Are lawyers UNIQUELY amoral?

One of the comments on Paul's post regarding Stimson's attack on the law firms representing Gitmo (and other) detainees notes that the view expressed by Stimson is fairly widespread. The comment (by Caleb) points to the fact that laypeople commonly ask aspiring or practicing lawyers how they would or do approach representing someone guilty of a heinous crime. I would add to the evidence of the public's discomfort with the seeming amorality of legal practice the fact that tv and movie dramatizations frequently show lawyers facing such moral dilemmas---and that often the "right" thing for the lawyer to do is to find some way to rat out or otherwise turn on his client. In the more sophisticated versions of these dramas, someone makes the rule-utilitarian argument, explaining that everyone has a role to play in our adversarial system of justice, and that even if a lawyer's skills occasionally spring a guilty person, that is a small price to pay for keeping the government honest and avoiding a descent into totalitarianism. That argument is made in such dramas, but rarely successfully.

The question I'd like to pose (as the title of this post indicates) is whether lawyers are uniquely, or even unusually, amoral? The answer is almost certainly not. People in sales, marketing, advertising, and similar fields must frequently pitch products that the public does not need, and that may well be of inferior quality to those of their competitors. Others design and market products---gas-guzzling SUVs, say---that impose substantial negative externalities on society as a whole. I could be wrong, but I don't think that people in these or other professions (e.g., the accountant who figures out how to save the wealthy client millions of tax dollars that would otherwise go towards public projects), come in for nearly the harsh treatment as lawyers do. And when they do---as in Thank You For Smoking, say---one sometimes gets the sense that the critical treatment works because it trades on negative stereotypes about lawyers (even when the person criticized is not technically a lawyer).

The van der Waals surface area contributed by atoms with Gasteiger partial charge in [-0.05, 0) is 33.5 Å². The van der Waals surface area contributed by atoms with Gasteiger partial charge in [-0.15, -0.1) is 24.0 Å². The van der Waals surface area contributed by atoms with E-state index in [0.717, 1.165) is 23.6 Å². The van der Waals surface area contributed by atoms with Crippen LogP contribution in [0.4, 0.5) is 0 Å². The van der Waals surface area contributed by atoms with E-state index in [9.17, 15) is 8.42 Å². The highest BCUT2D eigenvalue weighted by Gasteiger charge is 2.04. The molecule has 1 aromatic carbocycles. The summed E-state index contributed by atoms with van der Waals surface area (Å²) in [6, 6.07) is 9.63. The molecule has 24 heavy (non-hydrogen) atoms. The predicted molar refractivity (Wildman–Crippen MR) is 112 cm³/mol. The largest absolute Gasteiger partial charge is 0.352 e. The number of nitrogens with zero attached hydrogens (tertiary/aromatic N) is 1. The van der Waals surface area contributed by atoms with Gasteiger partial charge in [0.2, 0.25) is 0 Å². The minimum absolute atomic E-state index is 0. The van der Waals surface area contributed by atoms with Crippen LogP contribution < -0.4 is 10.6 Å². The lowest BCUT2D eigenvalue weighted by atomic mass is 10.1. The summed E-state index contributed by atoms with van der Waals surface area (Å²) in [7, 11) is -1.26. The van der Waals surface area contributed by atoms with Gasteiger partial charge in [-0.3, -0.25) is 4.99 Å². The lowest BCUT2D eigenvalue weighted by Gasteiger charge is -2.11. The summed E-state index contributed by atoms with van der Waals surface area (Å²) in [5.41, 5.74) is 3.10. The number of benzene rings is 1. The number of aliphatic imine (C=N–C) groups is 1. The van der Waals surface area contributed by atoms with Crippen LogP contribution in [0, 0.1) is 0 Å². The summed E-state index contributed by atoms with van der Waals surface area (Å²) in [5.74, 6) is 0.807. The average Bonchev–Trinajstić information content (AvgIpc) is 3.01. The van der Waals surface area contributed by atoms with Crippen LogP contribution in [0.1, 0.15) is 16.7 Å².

So why is the amorality of the legal profession singled out as especially problematic? The answer, I think, is that unlike advertisers, accountants, engineers, and salespeople, we lawyers claim to serve justice. If that's right, then the fascination with the particular injustices achieved by lawyers committed to justice resonates with the public in the same way that sex scandals involving the clergy do. Despite the low esteem in which the public hold lawyers, they expect better of us. And therein lies the rub: A homophobic minister who has a same-sex affair or a supposedly celibate priest who molests minors really has betrayed the ideals he preaches; but a lawyer who represents a guilty client has, by the rule-utilitarian standards of the legal profession, acted honorably. We cannot expect public condemnation of lawyers to abate because the criticism aims at the ideals of the legal profession rather than at deviations from that ideal. And that in turn is what makes Stimson's comments so despicable. As a lawyer, he ought to know better.